Youth have always had the power to save us all. With an unfair burden oft thrust upon them, we’ve seen countless examples of politically active youth stepping up to best adults. Be it Greta Thunberg, David Hogg, or Vanessa Nakate, young people have continued to show us their power. In the spirit of that comes Whistle: A New Gotham City Hero, the tale of a young woman who wants to change her world.
Willow Zimmerman is a Gotham youngster from Down River and she’s no stranger to political activism. She spends the mornings before high school protesting to direct funding from the police to education as a means of tackling crime ridden Gotham. After school, she splits her time between caring for her sick mother and picking up shifts at an animal shelter to help contribute to medical bills. She wears the weight of the world on her small shoulders, including the weight of managing the return of her mother’s estranged friend, E. Nigma, formerly Eddie Nachtberger. E. reaches out to Willow using one of his signature puzzle boxes, and slowly draws her into his world with a promise of flowing cash and him having turns over a new leaf.
Desperate for the money needed to save her mother, and enamoured by the glittery world of Gotham’s underground elite, Willow becomes E.’s games assistant, spending her nights (and eventually, days) planning and coordinating his elicit poker games. The girl takes to her gig well, meeting magical people like the fellow activists, Pammie Isley. But the gig keeps Willow away from the responsibilities of a young Gothamite, leaving her less time for her friends, her crush, her mother, and her activism. Soon, burned by the city and the villains amok within it, Willow re-prioritizes and emerges Gotham’s newest hero.
“Whistle is a story of an emboldened teen that will allow those like her to feel empowered, inspired, and seen.”
E. Lockhart (author of such works as the novel, We Were Liars) has created an original character in Willow, a character that will gently guide young people into the Gotham-verse. This Young Adult story portrays the city from the perspective of its youth, those left behind by the overly-policed municipality filled with colourful villains. Young people are often meant to expect adults will save them, and Whistle posits the type of young person who has been forced to save herself. She lives in a world where there’s violence from villains and police, where her education is underfunded, where her parent is unable to work or afford medical care.
She lives in that world and still finds time to kiss a boy, pat a dog, and bake rugelach. Lockheart’s story isn’t the tragic tale of a forgotten teen, but a beautiful tale of a modern youth that attempts to speak to a new generation on their level. A tale that understands their plight, or portrays it for those who’ve never experienced the reality of it. Though it can, at times, feel somewhat heavy handed to surround Willow in the protest-worthy-issues-du-jour, it is ultimately successful in engaging with the types of adult themes thrust upon this growing generation.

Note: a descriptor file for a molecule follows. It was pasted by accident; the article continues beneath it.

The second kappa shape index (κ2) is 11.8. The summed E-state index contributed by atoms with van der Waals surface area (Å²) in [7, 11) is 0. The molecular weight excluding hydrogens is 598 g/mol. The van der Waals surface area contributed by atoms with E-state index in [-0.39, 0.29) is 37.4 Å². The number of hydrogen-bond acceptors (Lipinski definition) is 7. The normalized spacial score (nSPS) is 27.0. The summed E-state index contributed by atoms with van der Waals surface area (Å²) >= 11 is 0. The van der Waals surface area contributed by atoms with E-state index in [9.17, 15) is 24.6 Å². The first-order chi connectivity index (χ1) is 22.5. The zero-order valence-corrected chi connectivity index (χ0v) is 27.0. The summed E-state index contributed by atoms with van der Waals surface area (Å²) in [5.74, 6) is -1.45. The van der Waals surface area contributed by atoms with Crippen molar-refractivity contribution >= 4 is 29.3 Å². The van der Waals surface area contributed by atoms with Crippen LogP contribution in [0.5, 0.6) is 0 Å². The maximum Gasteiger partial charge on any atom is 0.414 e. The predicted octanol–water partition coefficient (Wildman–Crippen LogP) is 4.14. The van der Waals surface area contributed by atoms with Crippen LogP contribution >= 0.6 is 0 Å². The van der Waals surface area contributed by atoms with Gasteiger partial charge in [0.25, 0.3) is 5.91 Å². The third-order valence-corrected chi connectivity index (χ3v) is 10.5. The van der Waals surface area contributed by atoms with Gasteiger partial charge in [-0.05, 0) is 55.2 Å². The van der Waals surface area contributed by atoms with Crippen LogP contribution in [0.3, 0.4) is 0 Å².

Lockhart’s story has a lot of fun integrating popular characters (and related easter eggs) into her story of a brand new one. We all know the familiar pseudonyms for The Riddler and Poison Ivy, and the streets of Down River are painted with graffiti referencing Harley Quinn, Nightwing, and even Zur En Arrh. Gotham fans will have fun plucking out these hidden gems, and newcomers will enjoy being brought up to speed with these familiar foes. The story restrains itself from obsessing over the Bat and does just enough to place itself in canon without ripping focus from Gotham’s newest hero.
Impossible to ignore is that Willow is Jewish. She shows her new beau Rosen Brothers Delicatessen and regale’s him with the history of Jewish people in Gotham city. These additions to the Gotham map, slotting the history of the Jewish neighbourhood and the once standing synagogues, were a gorgeous thing to see and I relished every moment of it. Yiddish words casually splashed across a DC comic page (not that it was the first time, DC canon has a good handful of Jewish characters) was striking to witness, and I found myself aching from my unmoving grin. My favourite of all the little nods to Jewish readers was the reference to one of E.’s puzzle boxes and its solution being “Cleave.” (It’s a reference to a Dybbuk box, look it up).
Art for the book is by Manual Preitano, the artist who worked on Marieke Nijkamp’s The Oracle Code. Combined with Gabby Meltzer’s colours, this orange and blue toned story has its own unique appearance that lets it stand-alone from its comics colleagues. Whistle lives in her own unique vision of the world we’ve seen strewn across countless pages, and the art helps to sell that.
This cuter-than-ever tale of a curly haired girl in Down River Gotham is as much the first act of Goodfellas as it is a YA hero story. Whistle, the alias of a young Willow Zimmerman, will reach out her hand to today’s teens and allow them to experience the famous fictional city through similar eyes. Willow speaks to all youngsters but has a special few winks for the Jewish ones. Whistle is a story of an emboldened teen that will allow those like her to feel empowered, inspired, and seen. Lockhart has spun something out of the Gotham City baddies, a story about a Gotham youngster who is a Gotham heroine. Willow stands beside other canon youth like Carrie Kelley and Damian Wayne, but Lockhart has ensured Willow has a story all her own, not attached to anyone else’s cowl.